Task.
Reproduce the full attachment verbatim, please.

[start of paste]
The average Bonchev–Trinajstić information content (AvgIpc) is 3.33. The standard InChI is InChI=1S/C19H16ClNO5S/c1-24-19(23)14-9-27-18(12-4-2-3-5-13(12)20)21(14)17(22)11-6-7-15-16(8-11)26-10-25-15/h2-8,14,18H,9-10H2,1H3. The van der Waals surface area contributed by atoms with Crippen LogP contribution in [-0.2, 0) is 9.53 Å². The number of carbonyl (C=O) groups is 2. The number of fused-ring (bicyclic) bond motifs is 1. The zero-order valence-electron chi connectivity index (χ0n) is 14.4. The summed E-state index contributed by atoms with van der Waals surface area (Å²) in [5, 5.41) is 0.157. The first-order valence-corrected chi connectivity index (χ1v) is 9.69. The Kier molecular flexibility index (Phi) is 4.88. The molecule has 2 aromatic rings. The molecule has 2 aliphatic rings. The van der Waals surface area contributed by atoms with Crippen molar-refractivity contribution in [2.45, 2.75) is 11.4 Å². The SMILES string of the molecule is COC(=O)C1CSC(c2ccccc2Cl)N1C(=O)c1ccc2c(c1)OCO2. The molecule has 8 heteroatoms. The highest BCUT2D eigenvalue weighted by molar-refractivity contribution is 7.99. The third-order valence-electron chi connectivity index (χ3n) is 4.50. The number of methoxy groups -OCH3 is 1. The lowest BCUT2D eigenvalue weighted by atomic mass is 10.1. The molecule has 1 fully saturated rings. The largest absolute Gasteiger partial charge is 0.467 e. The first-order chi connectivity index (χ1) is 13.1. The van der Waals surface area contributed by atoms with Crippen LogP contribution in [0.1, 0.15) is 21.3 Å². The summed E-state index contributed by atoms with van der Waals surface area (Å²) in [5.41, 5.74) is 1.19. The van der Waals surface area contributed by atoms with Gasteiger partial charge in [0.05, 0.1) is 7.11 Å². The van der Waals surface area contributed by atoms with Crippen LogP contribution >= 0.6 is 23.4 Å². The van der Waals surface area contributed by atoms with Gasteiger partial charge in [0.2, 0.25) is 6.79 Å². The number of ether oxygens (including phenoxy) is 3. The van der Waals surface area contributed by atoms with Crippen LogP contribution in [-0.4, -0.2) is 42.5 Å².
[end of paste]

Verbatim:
The average Bonchev–Trinajstić information content (AvgIpc) is 3.33. The standard InChI is InChI=1S/C19H16ClNO5S/c1-24-19(23)14-9-27-18(12-4-2-3-5-13(12)20)21(14)17(22)11-6-7-15-16(8-11)26-10-25-15/h2-8,14,18H,9-10H2,1H3. The van der Waals surface area contributed by atoms with Crippen LogP contribution in [-0.2, 0) is 9.53 Å². The number of carbonyl (C=O) groups is 2. The number of fused-ring (bicyclic) bond motifs is 1. The zero-order valence-electron chi connectivity index (χ0n) is 14.4. The summed E-state index contributed by atoms with van der Waals surface area (Å²) in [5, 5.41) is 0.157. The first-order valence-corrected chi connectivity index (χ1v) is 9.69. The Kier molecular flexibility index (Phi) is 4.88. The molecule has 2 aromatic rings. The molecule has 2 aliphatic rings. The van der Waals surface area contributed by atoms with Crippen molar-refractivity contribution in [2.45, 2.75) is 11.4 Å². The SMILES string of the molecule is COC(=O)C1CSC(c2ccccc2Cl)N1C(=O)c1ccc2c(c1)OCO2. The molecule has 8 heteroatoms. The highest BCUT2D eigenvalue weighted by molar-refractivity contribution is 7.99. The third-order valence-electron chi connectivity index (χ3n) is 4.50. The number of methoxy groups -OCH3 is 1. The lowest BCUT2D eigenvalue weighted by atomic mass is 10.1. The molecule has 1 fully saturated rings. The largest absolute Gasteiger partial charge is 0.467 e. The first-order chi connectivity index (χ1) is 13.1. The van der Waals surface area contributed by atoms with Crippen LogP contribution in [0.1, 0.15) is 21.3 Å². The summed E-state index contributed by atoms with van der Waals surface area (Å²) in [5.41, 5.74) is 1.19. The van der Waals surface area contributed by atoms with Gasteiger partial charge in [0.05, 0.1) is 7.11 Å². The van der Waals surface area contributed by atoms with Crippen LogP contribution >= 0.6 is 23.4 Å². The van der Waals surface area contributed by atoms with Gasteiger partial charge in [0.2, 0.25) is 6.79 Å². The number of ether oxygens (including phenoxy) is 3. The van der Waals surface area contributed by atoms with Crippen LogP contribution in [-0.4, -0.2) is 42.5 Å².